The High Court is an important branch of government, but unlike the United States, which has a bill of rights—the consequences of that sees people and protesters march up the National Mall, past the Congress and around the back to the Supreme Court. That's where they seek to have their opinions heard. Many have often reflected that for political decisions, for moral decisions, it should be the people's house—and in that place it's the Congress where those decisions are heard. I think one of our strengths is that we don't have a bill of rights in our Constitution, and I say that in response to the member for Blair's submission.

Section 75(v) of our Constitution entrenches the High Court's jurisdiction to conduct judicial review of executive action undertaken by officers of the Commonwealth. The primary issue that the joint committee had to deal with was whether the government's proposed amendment to the Constitution will generate grounds for judicial review of executive action under section 75(v). In short, the question is this: could the High Court interpret the proposed new chapter of the Constitution in a way that imposes duties on the executive? None of us—no professor, no constitutional silk, no former judge—can answer that question conclusively. They are all giving their best guess. They do so in good faith with opinions that are sincerely held, but none of them will truly know.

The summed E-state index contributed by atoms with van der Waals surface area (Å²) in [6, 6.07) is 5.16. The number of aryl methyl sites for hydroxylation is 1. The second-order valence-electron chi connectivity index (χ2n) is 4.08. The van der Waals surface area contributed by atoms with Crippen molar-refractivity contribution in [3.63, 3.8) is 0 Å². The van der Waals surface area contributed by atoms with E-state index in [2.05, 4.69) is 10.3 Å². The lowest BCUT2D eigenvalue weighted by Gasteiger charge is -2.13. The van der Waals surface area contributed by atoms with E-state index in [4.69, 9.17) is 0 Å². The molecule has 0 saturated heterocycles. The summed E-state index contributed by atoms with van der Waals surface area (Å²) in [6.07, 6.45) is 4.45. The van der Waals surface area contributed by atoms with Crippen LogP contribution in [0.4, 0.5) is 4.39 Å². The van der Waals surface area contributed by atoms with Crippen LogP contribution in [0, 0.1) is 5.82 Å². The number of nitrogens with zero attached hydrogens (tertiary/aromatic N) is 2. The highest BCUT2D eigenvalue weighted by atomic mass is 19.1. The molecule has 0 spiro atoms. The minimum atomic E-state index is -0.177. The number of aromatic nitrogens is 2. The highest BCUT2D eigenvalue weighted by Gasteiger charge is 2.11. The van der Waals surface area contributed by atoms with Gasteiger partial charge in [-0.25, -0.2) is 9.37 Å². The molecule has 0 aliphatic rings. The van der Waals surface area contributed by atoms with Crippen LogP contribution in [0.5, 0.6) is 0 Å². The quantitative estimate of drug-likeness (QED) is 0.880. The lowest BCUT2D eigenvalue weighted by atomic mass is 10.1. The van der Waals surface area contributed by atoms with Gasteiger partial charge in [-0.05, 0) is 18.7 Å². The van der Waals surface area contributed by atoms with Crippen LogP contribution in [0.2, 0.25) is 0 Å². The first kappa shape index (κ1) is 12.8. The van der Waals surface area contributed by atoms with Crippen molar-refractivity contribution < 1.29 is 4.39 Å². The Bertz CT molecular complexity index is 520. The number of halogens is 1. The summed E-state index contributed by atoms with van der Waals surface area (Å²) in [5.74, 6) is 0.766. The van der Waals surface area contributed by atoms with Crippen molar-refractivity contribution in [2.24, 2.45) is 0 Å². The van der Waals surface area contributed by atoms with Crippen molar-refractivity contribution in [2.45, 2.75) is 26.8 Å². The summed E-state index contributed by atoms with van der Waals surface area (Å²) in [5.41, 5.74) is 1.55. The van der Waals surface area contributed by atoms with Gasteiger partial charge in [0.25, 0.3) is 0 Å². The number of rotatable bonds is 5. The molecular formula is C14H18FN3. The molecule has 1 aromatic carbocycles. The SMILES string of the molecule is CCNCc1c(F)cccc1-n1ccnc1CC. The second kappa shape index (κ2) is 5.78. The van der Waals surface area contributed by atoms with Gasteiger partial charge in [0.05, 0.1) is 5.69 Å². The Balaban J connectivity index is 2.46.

There are many examples through our constitutional history where the High Court took a turn that no-one in this place or in academia or those who made the submissions or others who were on the court would have guessed. We have seen many in my lifetime as a lawyer—I still consider myself a baby lawyer. Just a few examples were: the decisions of Kable and DPP, where the High Court struck down legislation that attempted to vest state courts with functions incompatible with chapter III; Langley and the Commonwealth, where the High Court held that the Constitution contains an implicit protection of freedom of communication between the people concerning political and government matters; the cases of Roach, Lane and Morrison; and the more recent one of Love and the Commonwealth, where a majority of the High Court, quite unexpectedly, and to the surprise of the Solicitor-General at the time—this is in 2020—held that a man born in New Zealand and a citizen of that country could not be deported as an alien within the meaning of section 51(xix) of the Constitution, because he descended from an identified person of Aboriginal descent. The majority reached this conclusion because of an assessed special cultural, historical and spiritual connection with the territory of Australia. No-one can deny those words that were mentioned in the majority, but they don't appear in the text of our Constitution.